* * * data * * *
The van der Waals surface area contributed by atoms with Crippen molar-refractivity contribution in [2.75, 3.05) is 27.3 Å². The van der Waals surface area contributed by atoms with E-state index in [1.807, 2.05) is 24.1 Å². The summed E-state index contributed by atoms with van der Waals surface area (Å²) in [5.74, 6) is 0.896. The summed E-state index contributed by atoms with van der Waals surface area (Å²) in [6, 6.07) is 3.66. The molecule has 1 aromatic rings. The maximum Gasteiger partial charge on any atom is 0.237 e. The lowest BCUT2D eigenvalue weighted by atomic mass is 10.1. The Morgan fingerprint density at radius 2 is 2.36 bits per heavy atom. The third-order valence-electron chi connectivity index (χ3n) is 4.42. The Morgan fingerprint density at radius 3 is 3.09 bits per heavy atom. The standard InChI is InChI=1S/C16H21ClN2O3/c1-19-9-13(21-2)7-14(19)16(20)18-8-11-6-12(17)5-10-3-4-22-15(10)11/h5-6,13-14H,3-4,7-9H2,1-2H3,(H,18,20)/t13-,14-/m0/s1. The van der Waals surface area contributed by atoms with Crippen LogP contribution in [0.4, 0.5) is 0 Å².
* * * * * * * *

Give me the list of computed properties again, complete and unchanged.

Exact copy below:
The van der Waals surface area contributed by atoms with Crippen molar-refractivity contribution in [2.75, 3.05) is 27.3 Å². The van der Waals surface area contributed by atoms with E-state index in [1.807, 2.05) is 24.1 Å². The summed E-state index contributed by atoms with van der Waals surface area (Å²) in [5.74, 6) is 0.896. The summed E-state index contributed by atoms with van der Waals surface area (Å²) in [6, 6.07) is 3.66. The molecule has 1 aromatic rings. The maximum Gasteiger partial charge on any atom is 0.237 e. The lowest BCUT2D eigenvalue weighted by atomic mass is 10.1. The Morgan fingerprint density at radius 2 is 2.36 bits per heavy atom. The third-order valence-electron chi connectivity index (χ3n) is 4.42. The Morgan fingerprint density at radius 3 is 3.09 bits per heavy atom. The standard InChI is InChI=1S/C16H21ClN2O3/c1-19-9-13(21-2)7-14(19)16(20)18-8-11-6-12(17)5-10-3-4-22-15(10)11/h5-6,13-14H,3-4,7-9H2,1-2H3,(H,18,20)/t13-,14-/m0/s1. The van der Waals surface area contributed by atoms with Crippen LogP contribution in [0.4, 0.5) is 0 Å².